The metopic suture is the only suture which normally closes during infancy. Upon closure, a palpable and visible ridge often forms which can be confused with metopic craniosynostosis. Benign Metopic ridging may be treated nonsurgically while metopic craniosynostosis is treated surgically. Differentiating between the two is important; however, the jury is still out about where a clear diagnostic threshold lies. Physical examination and CT scan characteristics may help to differentiate between physiological closure of the metopic suture with ridging and Metopic Craniosynostosis.
Metopic Synostosis typically presents with the child having an unmistakable triangular forehead, narrow forehead, biparietal widening, and hypotelorism. The large majority of children with true Metopic synostosis will present prior to six months of age.
A benign metopic ridge does not require surgical treatment. It is very important that a qualified surgeon can distinguish between the two. Accurate diagnosis is very important given the fact that surgical interventions present a significant risk to the patient. In contrast to other single-suture craniosynostoses, making the diagnosis of Metopic Craniosynostosis can be challenging for the clinician for a number of reasons. First, the metopic suture is the only suture in which closure can occur as early as 2 months of age. Identification of a closed metopic suture on a CT scan in a 3-month-old therefore does not necessarily indicate premature closure; other factors must be taken into consideration. Second, closure of the metopic suture is often associated with a palpable midline ridge over the forehead.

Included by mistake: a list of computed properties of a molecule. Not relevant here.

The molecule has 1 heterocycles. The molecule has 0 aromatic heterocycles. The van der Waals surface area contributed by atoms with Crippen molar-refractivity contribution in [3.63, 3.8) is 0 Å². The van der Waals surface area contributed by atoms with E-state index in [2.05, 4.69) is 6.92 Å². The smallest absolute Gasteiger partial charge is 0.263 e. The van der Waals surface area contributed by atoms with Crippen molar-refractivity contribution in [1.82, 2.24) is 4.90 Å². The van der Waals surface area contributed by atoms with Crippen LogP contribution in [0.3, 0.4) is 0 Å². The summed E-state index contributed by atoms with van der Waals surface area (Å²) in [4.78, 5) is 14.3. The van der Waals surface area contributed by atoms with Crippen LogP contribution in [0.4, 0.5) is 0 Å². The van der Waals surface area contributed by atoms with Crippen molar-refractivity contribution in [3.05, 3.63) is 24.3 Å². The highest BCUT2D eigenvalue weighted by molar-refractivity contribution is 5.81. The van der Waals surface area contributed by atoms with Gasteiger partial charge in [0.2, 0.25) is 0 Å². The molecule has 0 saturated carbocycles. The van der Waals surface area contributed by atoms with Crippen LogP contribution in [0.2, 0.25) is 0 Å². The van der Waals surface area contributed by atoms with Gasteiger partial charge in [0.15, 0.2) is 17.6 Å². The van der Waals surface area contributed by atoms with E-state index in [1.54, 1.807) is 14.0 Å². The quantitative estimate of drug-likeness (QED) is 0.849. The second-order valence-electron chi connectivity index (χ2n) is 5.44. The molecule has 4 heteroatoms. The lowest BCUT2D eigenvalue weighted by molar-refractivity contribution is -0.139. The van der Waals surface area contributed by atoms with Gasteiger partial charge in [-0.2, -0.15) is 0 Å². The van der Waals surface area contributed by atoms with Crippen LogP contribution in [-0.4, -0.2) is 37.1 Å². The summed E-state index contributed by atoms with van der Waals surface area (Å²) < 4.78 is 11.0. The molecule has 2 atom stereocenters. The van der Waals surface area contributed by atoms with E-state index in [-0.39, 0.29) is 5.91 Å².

This ridging can draw the parents’ and practitioner’s attention to the forehead and is often confused with the ridging associated with premature closure. Third, there is no gold standard for the clinical diagnosis of Metopic Synostosis. Typically, the diagnosis is made by physical examination focusing on the classic characteristics of forehead narrowing, biparietal widening, and pseudohypotelorism.
This “gray zone” merits closer scrutiny.
This is a topic that is still developing and ultimately will come down to risk vs benefit.
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